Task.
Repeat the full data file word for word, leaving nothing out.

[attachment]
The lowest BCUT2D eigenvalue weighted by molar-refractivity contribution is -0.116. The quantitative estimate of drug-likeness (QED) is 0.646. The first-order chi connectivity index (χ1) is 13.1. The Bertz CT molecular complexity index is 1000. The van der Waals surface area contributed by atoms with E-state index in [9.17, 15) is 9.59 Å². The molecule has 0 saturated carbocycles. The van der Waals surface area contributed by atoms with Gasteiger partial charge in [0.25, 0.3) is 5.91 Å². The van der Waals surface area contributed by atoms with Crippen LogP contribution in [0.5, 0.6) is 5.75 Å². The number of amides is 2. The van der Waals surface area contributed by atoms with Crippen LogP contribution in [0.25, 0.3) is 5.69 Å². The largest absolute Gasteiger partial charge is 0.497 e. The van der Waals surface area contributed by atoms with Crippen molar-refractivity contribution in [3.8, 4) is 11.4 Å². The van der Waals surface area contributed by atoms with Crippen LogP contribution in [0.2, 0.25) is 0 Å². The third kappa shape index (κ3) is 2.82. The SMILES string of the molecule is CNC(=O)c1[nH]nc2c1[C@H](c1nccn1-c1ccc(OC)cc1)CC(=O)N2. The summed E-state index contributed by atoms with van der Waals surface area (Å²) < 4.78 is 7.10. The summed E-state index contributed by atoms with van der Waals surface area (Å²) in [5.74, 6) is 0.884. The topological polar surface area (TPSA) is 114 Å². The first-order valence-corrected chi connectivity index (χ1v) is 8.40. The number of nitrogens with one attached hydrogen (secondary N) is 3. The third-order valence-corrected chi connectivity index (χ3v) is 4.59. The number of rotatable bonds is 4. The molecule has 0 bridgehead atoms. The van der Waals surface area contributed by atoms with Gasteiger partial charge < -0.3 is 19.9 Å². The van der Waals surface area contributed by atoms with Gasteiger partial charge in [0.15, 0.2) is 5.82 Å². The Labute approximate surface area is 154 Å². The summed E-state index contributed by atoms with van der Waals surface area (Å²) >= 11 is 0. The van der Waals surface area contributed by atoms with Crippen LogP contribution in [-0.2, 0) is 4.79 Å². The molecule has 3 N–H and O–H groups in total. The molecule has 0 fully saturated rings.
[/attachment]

The lowest BCUT2D eigenvalue weighted by molar-refractivity contribution is -0.116. The quantitative estimate of drug-likeness (QED) is 0.646. The first-order chi connectivity index (χ1) is 13.1. The Bertz CT molecular complexity index is 1000. The van der Waals surface area contributed by atoms with E-state index in [9.17, 15) is 9.59 Å². The molecule has 0 saturated carbocycles. The van der Waals surface area contributed by atoms with Gasteiger partial charge in [0.25, 0.3) is 5.91 Å². The van der Waals surface area contributed by atoms with Crippen LogP contribution in [0.5, 0.6) is 5.75 Å². The number of amides is 2. The van der Waals surface area contributed by atoms with Crippen LogP contribution in [0.25, 0.3) is 5.69 Å². The largest absolute Gasteiger partial charge is 0.497 e. The van der Waals surface area contributed by atoms with Crippen molar-refractivity contribution in [3.8, 4) is 11.4 Å². The van der Waals surface area contributed by atoms with Crippen LogP contribution in [0.2, 0.25) is 0 Å². The third kappa shape index (κ3) is 2.82. The SMILES string of the molecule is CNC(=O)c1[nH]nc2c1[C@H](c1nccn1-c1ccc(OC)cc1)CC(=O)N2. The summed E-state index contributed by atoms with van der Waals surface area (Å²) < 4.78 is 7.10. The summed E-state index contributed by atoms with van der Waals surface area (Å²) in [5.74, 6) is 0.884. The topological polar surface area (TPSA) is 114 Å². The first-order valence-corrected chi connectivity index (χ1v) is 8.40. The number of nitrogens with one attached hydrogen (secondary N) is 3. The third-order valence-corrected chi connectivity index (χ3v) is 4.59. The number of rotatable bonds is 4. The molecule has 0 bridgehead atoms. The van der Waals surface area contributed by atoms with Gasteiger partial charge < -0.3 is 19.9 Å². The van der Waals surface area contributed by atoms with Gasteiger partial charge in [0.15, 0.2) is 5.82 Å². The Labute approximate surface area is 154 Å². The summed E-state index contributed by atoms with van der Waals surface area (Å²) >= 11 is 0. The van der Waals surface area contributed by atoms with Crippen LogP contribution in [-0.2, 0) is 4.79 Å². The molecule has 3 N–H and O–H groups in total. The molecule has 0 fully saturated rings.